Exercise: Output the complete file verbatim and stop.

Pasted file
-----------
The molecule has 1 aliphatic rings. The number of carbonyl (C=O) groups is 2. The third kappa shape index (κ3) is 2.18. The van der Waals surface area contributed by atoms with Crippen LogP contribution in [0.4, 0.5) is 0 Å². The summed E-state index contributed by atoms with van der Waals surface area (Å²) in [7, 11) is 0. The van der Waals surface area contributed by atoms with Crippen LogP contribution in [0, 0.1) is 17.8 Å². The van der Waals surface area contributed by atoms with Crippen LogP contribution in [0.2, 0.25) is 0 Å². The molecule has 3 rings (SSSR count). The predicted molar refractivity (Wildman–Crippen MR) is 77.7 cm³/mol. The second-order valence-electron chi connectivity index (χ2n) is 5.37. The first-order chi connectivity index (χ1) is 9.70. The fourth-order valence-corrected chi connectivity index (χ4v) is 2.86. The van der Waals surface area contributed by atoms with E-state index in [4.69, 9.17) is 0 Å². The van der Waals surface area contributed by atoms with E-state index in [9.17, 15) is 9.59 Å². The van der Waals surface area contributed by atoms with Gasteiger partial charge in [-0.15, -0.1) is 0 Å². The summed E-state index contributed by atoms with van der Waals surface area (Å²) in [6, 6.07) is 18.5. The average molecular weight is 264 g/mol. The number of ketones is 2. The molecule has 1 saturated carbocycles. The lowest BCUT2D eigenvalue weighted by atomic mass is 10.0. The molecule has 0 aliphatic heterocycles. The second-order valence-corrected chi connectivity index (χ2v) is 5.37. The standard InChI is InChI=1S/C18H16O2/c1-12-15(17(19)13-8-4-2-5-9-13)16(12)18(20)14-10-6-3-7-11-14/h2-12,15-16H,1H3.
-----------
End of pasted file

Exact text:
The molecule has 1 aliphatic rings. The number of carbonyl (C=O) groups is 2. The third kappa shape index (κ3) is 2.18. The van der Waals surface area contributed by atoms with Crippen LogP contribution in [0.4, 0.5) is 0 Å². The summed E-state index contributed by atoms with van der Waals surface area (Å²) in [7, 11) is 0. The van der Waals surface area contributed by atoms with Crippen LogP contribution in [0, 0.1) is 17.8 Å². The van der Waals surface area contributed by atoms with Crippen LogP contribution in [0.2, 0.25) is 0 Å². The molecule has 3 rings (SSSR count). The predicted molar refractivity (Wildman–Crippen MR) is 77.7 cm³/mol. The second-order valence-electron chi connectivity index (χ2n) is 5.37. The first-order chi connectivity index (χ1) is 9.70. The fourth-order valence-corrected chi connectivity index (χ4v) is 2.86. The van der Waals surface area contributed by atoms with E-state index in [4.69, 9.17) is 0 Å². The van der Waals surface area contributed by atoms with E-state index in [9.17, 15) is 9.59 Å². The van der Waals surface area contributed by atoms with Gasteiger partial charge in [-0.15, -0.1) is 0 Å². The summed E-state index contributed by atoms with van der Waals surface area (Å²) in [6, 6.07) is 18.5. The average molecular weight is 264 g/mol. The number of ketones is 2. The molecule has 1 saturated carbocycles. The lowest BCUT2D eigenvalue weighted by atomic mass is 10.0. The molecule has 0 aliphatic heterocycles. The second-order valence-corrected chi connectivity index (χ2v) is 5.37. The standard InChI is InChI=1S/C18H16O2/c1-12-15(17(19)13-8-4-2-5-9-13)16(12)18(20)14-10-6-3-7-11-14/h2-12,15-16H,1H3.